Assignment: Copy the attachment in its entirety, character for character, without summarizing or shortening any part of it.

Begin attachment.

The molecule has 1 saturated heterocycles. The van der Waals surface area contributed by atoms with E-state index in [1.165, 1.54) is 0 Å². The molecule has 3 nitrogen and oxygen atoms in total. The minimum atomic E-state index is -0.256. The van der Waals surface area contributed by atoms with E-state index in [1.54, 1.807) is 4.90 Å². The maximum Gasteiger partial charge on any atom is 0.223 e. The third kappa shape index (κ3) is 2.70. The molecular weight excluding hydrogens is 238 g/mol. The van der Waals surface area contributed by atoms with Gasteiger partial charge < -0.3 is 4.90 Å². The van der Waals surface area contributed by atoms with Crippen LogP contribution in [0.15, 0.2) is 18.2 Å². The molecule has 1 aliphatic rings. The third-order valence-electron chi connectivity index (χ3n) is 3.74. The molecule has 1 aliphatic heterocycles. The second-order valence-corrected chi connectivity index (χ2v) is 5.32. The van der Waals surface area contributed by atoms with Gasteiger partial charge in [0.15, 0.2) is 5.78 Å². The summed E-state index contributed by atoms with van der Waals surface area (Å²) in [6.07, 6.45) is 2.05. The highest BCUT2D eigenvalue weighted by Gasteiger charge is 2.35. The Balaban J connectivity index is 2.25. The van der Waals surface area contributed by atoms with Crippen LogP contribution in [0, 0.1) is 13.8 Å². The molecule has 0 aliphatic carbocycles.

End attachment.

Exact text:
The molecule has 1 saturated heterocycles. The van der Waals surface area contributed by atoms with E-state index in [1.165, 1.54) is 0 Å². The molecule has 3 nitrogen and oxygen atoms in total. The minimum atomic E-state index is -0.256. The van der Waals surface area contributed by atoms with E-state index in [1.54, 1.807) is 4.90 Å². The maximum Gasteiger partial charge on any atom is 0.223 e. The third kappa shape index (κ3) is 2.70. The molecular weight excluding hydrogens is 238 g/mol. The van der Waals surface area contributed by atoms with Gasteiger partial charge < -0.3 is 4.90 Å². The van der Waals surface area contributed by atoms with Crippen LogP contribution in [0.15, 0.2) is 18.2 Å². The molecule has 1 aliphatic rings. The third-order valence-electron chi connectivity index (χ3n) is 3.74. The molecule has 1 aliphatic heterocycles. The second-order valence-corrected chi connectivity index (χ2v) is 5.32. The van der Waals surface area contributed by atoms with Gasteiger partial charge in [0.15, 0.2) is 5.78 Å². The summed E-state index contributed by atoms with van der Waals surface area (Å²) in [6.07, 6.45) is 2.05. The highest BCUT2D eigenvalue weighted by Gasteiger charge is 2.35. The Balaban J connectivity index is 2.25. The van der Waals surface area contributed by atoms with Crippen LogP contribution in [0, 0.1) is 13.8 Å². The molecule has 0 aliphatic carbocycles.